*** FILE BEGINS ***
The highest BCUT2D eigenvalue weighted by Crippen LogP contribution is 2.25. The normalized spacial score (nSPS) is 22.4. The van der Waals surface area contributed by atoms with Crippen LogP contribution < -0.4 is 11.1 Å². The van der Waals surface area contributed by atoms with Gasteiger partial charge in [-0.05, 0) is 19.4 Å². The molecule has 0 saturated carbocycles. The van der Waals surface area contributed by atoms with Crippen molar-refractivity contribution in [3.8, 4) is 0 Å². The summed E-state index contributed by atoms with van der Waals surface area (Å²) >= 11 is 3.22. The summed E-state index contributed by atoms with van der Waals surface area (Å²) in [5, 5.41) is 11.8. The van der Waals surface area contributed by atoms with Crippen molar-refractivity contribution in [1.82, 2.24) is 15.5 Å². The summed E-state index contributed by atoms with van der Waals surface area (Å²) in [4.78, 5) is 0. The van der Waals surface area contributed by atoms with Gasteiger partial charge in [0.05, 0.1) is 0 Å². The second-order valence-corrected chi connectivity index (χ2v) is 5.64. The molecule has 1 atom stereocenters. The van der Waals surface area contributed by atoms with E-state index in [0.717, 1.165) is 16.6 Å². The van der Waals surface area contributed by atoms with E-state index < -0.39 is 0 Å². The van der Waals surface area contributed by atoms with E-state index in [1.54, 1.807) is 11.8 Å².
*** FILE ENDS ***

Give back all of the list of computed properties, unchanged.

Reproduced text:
The highest BCUT2D eigenvalue weighted by Crippen LogP contribution is 2.25. The normalized spacial score (nSPS) is 22.4. The van der Waals surface area contributed by atoms with Crippen LogP contribution < -0.4 is 11.1 Å². The van der Waals surface area contributed by atoms with Gasteiger partial charge in [-0.05, 0) is 19.4 Å². The molecule has 0 saturated carbocycles. The van der Waals surface area contributed by atoms with Crippen molar-refractivity contribution in [3.8, 4) is 0 Å². The summed E-state index contributed by atoms with van der Waals surface area (Å²) >= 11 is 3.22. The summed E-state index contributed by atoms with van der Waals surface area (Å²) in [5, 5.41) is 11.8. The van der Waals surface area contributed by atoms with Crippen molar-refractivity contribution in [1.82, 2.24) is 15.5 Å². The summed E-state index contributed by atoms with van der Waals surface area (Å²) in [4.78, 5) is 0. The van der Waals surface area contributed by atoms with Gasteiger partial charge in [0.05, 0.1) is 0 Å². The second-order valence-corrected chi connectivity index (χ2v) is 5.64. The molecule has 1 atom stereocenters. The van der Waals surface area contributed by atoms with E-state index in [0.717, 1.165) is 16.6 Å². The van der Waals surface area contributed by atoms with E-state index < -0.39 is 0 Å². The van der Waals surface area contributed by atoms with E-state index in [1.54, 1.807) is 11.8 Å².